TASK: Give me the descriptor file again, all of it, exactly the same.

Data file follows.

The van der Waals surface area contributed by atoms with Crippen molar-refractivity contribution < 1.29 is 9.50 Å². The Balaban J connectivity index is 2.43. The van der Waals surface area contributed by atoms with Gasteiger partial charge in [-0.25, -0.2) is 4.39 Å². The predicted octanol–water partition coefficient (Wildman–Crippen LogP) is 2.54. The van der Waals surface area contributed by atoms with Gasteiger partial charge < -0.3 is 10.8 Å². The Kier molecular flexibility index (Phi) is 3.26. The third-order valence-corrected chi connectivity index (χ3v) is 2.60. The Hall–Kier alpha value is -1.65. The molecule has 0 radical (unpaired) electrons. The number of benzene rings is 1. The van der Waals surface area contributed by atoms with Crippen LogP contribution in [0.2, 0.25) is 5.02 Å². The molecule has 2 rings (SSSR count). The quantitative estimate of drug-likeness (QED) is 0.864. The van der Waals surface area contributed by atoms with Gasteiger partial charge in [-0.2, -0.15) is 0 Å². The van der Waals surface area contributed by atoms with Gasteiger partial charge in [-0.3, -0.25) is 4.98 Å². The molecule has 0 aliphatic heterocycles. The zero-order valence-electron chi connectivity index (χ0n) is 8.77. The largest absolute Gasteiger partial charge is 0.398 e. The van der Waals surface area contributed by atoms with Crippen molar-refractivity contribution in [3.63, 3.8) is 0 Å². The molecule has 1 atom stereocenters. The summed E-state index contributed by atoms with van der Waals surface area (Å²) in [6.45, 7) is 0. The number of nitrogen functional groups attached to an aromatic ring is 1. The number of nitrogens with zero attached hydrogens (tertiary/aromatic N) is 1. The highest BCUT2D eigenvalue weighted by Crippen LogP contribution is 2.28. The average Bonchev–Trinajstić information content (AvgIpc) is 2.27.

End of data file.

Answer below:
The van der Waals surface area contributed by atoms with Crippen molar-refractivity contribution < 1.29 is 9.50 Å². The Balaban J connectivity index is 2.43. The van der Waals surface area contributed by atoms with Gasteiger partial charge in [-0.25, -0.2) is 4.39 Å². The predicted octanol–water partition coefficient (Wildman–Crippen LogP) is 2.54. The van der Waals surface area contributed by atoms with Gasteiger partial charge < -0.3 is 10.8 Å². The Kier molecular flexibility index (Phi) is 3.26. The third-order valence-corrected chi connectivity index (χ3v) is 2.60. The Hall–Kier alpha value is -1.65. The molecule has 0 radical (unpaired) electrons. The number of benzene rings is 1. The van der Waals surface area contributed by atoms with Crippen LogP contribution in [0.2, 0.25) is 5.02 Å². The molecule has 2 rings (SSSR count). The quantitative estimate of drug-likeness (QED) is 0.864. The van der Waals surface area contributed by atoms with Gasteiger partial charge in [-0.2, -0.15) is 0 Å². The van der Waals surface area contributed by atoms with Gasteiger partial charge in [-0.3, -0.25) is 4.98 Å². The molecule has 0 aliphatic heterocycles. The zero-order valence-electron chi connectivity index (χ0n) is 8.77. The largest absolute Gasteiger partial charge is 0.398 e. The van der Waals surface area contributed by atoms with Crippen molar-refractivity contribution in [3.63, 3.8) is 0 Å². The molecule has 1 atom stereocenters. The summed E-state index contributed by atoms with van der Waals surface area (Å²) in [6.45, 7) is 0. The number of nitrogen functional groups attached to an aromatic ring is 1. The number of nitrogens with zero attached hydrogens (tertiary/aromatic N) is 1. The highest BCUT2D eigenvalue weighted by Crippen LogP contribution is 2.28. The average Bonchev–Trinajstić information content (AvgIpc) is 2.27.